As you can probably guess, I have an inverted conditional here. The real logic is that the filter is valid if the Url is not empty, not the other way around.

When I found the bug, I briefly considered writing a test for it, but it struck me as a bad decision. This is code that I don’t see any value in testing. It is too stupid to test, because I won’t have any ROI from the tests.  And yes, I am saying that after seeing that the first time I wrote the code it had a bug.

The idea behind TDD is to use the tests to drive the design. Well, in this case, I don’t have any design to drive. In recent years, I have moved away from the tenets of TDD toward a more system oriented testing system.

I don’t care about testing a specific class, I want to test the entire system as whole. I may switch some parts of the infrastructure (for example, change the DB to in memory one), for perf sake, but I usually try to test an entire component at a time.

My components may be as small as a single class or as big as the entire NH Prof sans the actual UI pieces.  I have posted in the past, showing how I implement features for NH Prof, including the full source code for the relevant sections. Please visit the link, it will probably make more sense to you afterward. It is usually faster, easier and more convenient to write a system test than to try to figure out how to write a unit test for the code.

Now, let us look at why people are writing tests:

  • Higher quality code
  • Safe from regressions
  • Drive design

Well, as I said, I really like tests, but my method of designing software is no longer tied to a particular class. I have the design of the class handed to me by a higher authority (the concept), so that is out. Regressions are handled quite nicely using the tests that I do write.

What about the parts when I am doing design, when I am working on a new concept?

Well, there are two problems here:

  • I usually try several things before I settle down on a final design. During this bit of churn, it is going to take longer to do things with tests.
  • After I have a design finalized, it is still easier to write a system level test than write unit tests for the particular implementation.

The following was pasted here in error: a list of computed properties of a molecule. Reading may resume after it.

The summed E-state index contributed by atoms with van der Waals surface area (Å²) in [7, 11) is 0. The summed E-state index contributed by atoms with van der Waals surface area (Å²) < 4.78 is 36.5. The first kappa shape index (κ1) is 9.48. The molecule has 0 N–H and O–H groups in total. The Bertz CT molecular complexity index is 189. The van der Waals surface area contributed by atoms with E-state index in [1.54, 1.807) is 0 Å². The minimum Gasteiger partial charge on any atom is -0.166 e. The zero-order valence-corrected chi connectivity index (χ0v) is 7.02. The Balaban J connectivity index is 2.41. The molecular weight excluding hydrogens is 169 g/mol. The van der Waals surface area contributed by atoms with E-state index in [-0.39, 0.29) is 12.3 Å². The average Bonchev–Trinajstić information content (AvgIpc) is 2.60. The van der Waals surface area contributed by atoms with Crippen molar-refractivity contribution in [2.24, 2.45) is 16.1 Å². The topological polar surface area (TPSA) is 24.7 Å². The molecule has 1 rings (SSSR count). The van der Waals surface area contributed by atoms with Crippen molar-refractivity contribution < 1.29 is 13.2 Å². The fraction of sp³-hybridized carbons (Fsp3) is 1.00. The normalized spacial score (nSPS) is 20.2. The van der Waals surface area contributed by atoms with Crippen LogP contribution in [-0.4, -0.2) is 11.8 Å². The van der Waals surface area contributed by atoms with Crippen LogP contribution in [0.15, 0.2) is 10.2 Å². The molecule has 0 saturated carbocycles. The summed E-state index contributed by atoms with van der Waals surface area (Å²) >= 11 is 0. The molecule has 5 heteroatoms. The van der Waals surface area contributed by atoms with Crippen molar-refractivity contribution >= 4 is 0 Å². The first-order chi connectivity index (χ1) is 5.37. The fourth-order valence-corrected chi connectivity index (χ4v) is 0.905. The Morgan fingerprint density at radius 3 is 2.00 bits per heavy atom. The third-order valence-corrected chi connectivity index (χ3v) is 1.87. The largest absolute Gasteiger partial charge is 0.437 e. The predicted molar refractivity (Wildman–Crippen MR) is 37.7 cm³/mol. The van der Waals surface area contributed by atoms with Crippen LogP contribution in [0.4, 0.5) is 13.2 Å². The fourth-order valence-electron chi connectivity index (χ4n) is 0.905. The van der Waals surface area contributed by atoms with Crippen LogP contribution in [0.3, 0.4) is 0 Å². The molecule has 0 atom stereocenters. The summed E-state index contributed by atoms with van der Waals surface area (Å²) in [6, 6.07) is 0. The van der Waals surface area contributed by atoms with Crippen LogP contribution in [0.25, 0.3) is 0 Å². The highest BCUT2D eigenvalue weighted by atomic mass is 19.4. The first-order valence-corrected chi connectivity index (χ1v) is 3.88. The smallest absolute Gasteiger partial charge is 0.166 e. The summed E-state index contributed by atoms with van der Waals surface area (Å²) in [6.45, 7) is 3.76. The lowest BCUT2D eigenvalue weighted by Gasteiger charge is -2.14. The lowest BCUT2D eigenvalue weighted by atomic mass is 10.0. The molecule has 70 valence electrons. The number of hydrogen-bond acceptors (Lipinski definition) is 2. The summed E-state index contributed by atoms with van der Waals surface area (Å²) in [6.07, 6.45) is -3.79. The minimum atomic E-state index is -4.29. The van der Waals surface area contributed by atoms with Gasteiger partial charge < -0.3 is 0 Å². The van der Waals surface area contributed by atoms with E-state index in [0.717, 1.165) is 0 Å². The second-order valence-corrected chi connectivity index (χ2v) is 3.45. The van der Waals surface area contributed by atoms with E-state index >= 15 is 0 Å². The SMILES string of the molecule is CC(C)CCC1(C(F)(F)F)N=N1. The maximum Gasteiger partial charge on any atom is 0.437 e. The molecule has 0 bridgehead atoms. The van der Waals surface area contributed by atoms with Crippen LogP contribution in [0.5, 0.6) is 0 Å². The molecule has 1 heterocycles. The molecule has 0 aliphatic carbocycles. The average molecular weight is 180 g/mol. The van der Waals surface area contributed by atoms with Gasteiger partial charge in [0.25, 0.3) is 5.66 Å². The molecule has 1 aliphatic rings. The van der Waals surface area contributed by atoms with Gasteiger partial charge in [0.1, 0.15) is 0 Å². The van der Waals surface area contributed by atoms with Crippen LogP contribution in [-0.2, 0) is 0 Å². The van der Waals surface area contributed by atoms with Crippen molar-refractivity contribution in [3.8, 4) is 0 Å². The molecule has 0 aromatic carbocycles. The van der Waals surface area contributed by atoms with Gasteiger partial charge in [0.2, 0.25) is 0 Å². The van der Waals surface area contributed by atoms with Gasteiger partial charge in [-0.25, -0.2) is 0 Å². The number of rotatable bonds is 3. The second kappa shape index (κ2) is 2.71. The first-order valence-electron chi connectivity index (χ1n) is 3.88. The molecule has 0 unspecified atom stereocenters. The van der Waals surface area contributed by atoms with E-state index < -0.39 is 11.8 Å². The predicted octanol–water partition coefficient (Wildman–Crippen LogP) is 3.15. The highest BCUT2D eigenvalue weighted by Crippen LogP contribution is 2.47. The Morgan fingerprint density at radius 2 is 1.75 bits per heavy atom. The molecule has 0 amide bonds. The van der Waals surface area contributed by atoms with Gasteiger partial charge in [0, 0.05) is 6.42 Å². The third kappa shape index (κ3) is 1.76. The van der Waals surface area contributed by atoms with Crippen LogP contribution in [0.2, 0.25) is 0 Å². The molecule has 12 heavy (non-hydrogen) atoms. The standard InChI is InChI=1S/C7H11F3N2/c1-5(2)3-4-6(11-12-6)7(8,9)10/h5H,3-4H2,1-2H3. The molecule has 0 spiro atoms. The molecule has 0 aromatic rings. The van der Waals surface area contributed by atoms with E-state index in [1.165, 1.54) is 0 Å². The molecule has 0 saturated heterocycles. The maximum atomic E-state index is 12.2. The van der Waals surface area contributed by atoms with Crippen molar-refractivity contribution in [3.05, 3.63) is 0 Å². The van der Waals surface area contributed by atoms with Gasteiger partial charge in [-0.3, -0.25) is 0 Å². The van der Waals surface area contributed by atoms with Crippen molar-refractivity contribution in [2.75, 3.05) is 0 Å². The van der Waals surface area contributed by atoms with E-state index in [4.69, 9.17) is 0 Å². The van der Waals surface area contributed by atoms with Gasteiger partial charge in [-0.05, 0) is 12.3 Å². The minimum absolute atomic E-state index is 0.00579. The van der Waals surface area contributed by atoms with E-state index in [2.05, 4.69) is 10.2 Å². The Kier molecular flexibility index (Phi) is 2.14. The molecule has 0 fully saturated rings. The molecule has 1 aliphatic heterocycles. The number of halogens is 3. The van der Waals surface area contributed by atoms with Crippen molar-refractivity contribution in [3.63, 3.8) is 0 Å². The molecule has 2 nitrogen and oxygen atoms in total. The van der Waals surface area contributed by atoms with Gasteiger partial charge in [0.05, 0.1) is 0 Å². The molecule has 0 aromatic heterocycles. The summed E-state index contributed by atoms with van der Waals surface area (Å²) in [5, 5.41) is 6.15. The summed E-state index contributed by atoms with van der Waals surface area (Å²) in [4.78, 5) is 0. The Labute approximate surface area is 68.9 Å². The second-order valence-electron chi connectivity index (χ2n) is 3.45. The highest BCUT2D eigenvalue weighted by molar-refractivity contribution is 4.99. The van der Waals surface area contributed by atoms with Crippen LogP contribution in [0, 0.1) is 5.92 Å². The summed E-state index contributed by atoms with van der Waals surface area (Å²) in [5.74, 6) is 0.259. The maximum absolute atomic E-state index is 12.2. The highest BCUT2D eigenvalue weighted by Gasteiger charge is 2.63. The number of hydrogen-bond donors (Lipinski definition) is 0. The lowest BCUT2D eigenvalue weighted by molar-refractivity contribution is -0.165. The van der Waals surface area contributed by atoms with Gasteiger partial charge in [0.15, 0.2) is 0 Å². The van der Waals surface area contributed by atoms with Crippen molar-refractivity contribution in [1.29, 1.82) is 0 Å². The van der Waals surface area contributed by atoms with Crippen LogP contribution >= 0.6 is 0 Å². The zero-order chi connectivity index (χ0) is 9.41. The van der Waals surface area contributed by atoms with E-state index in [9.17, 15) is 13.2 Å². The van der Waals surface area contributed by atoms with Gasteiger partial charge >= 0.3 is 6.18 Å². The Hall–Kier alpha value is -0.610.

As a matter of fact, in many cases, I don’t really care about the implementation details of a feature, I just want to know that the feature works. As a good example, let us take a look at this test:

public class CanGetDurationOfQueries : IntegrationTestBase
public void QueriesSpecifyTheirDuration()
var first = model.RecentStatements


NH Prof went through three different ways of measuring the duration of a query. The test didn’t need to change. I have a lot of tests that work in the same manner. Specifying the final intent, rather than specifying each individual step.

There are some parts in which I would use Test First, usually parts that I have high degree of uncertainty about.  The “show rows from query” feature in NH Prof was develop using Test First, because I had absolutely no idea how to approach it.

But most of the time, I have a pretty good idea where I am and where I am going, and writing unit tests for every miniscule change is (for lack of a better phrase) hurting my style.

Just about any feature in NH Prof is covered in tests, and we are confident enough in our test coverage to release on every single commit.

But I think that even a test has got to justify its existence, and in many cases, I see people writing tests that have no real meaning. They duplicate the logic in a single class or method. But that isn’t what I usually care about. I don’t care about what a method or a class does.

I care about what the overall behavior is. And I shaped my tests to allow me to assert just that. I’ll admit that NH Prof is somewhat of a special case, since you have a more or less central location that you can navigate form which to everything else. In most systems, you don’t have something like that.

But the same principle remains, if you setup your test environment so you are testing the system, it is going to be much easier to test the system. It isn’t a circular argument. Let us take a simple example of an online shop and wanting to test the “email on order confirmed” feature.

One way of doing this would be to write a test saying that when the OrderConfirmed message arrive, a SendEmail message is sent. And another to verify that SendEmail message actually send an email.

I would rather write something like this, however:

public void WillSendEmailOnOrderConfirmation()
// setup the system using an in memory bus
// load all endpoints and activate them
// execute the given scenario